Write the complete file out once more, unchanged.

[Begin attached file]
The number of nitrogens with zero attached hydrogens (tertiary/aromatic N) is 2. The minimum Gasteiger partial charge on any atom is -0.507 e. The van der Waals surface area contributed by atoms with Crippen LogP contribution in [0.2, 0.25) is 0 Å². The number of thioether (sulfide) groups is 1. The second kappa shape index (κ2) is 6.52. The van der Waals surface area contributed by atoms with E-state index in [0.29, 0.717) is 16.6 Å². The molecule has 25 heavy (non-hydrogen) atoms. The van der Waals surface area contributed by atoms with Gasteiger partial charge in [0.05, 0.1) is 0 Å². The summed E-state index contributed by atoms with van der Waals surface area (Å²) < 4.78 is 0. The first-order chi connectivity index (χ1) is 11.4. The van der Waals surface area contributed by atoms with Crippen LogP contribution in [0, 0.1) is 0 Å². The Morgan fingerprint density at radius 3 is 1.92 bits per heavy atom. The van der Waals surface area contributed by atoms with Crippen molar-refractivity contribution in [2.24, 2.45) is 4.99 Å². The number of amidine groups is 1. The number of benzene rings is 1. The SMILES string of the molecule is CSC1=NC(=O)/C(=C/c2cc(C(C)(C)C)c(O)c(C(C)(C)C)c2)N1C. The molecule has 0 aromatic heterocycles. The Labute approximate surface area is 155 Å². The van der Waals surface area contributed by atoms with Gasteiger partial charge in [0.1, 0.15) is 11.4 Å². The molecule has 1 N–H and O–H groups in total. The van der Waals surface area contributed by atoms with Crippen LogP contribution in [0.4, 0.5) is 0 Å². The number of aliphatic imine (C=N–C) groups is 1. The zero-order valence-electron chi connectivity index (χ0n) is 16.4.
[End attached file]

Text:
The number of nitrogens with zero attached hydrogens (tertiary/aromatic N) is 2. The minimum Gasteiger partial charge on any atom is -0.507 e. The van der Waals surface area contributed by atoms with Crippen LogP contribution in [0.2, 0.25) is 0 Å². The number of thioether (sulfide) groups is 1. The second kappa shape index (κ2) is 6.52. The van der Waals surface area contributed by atoms with E-state index in [0.29, 0.717) is 16.6 Å². The molecule has 25 heavy (non-hydrogen) atoms. The van der Waals surface area contributed by atoms with Gasteiger partial charge in [0.05, 0.1) is 0 Å². The summed E-state index contributed by atoms with van der Waals surface area (Å²) < 4.78 is 0. The first-order chi connectivity index (χ1) is 11.4. The van der Waals surface area contributed by atoms with Crippen LogP contribution in [0, 0.1) is 0 Å². The Morgan fingerprint density at radius 3 is 1.92 bits per heavy atom. The van der Waals surface area contributed by atoms with Crippen molar-refractivity contribution in [2.24, 2.45) is 4.99 Å². The number of amidine groups is 1. The number of benzene rings is 1. The SMILES string of the molecule is CSC1=NC(=O)/C(=C/c2cc(C(C)(C)C)c(O)c(C(C)(C)C)c2)N1C. The molecule has 0 aromatic heterocycles. The Labute approximate surface area is 155 Å². The van der Waals surface area contributed by atoms with Gasteiger partial charge in [0.1, 0.15) is 11.4 Å². The molecule has 1 N–H and O–H groups in total. The van der Waals surface area contributed by atoms with Crippen LogP contribution in [0.4, 0.5) is 0 Å². The number of aliphatic imine (C=N–C) groups is 1. The zero-order valence-electron chi connectivity index (χ0n) is 16.4.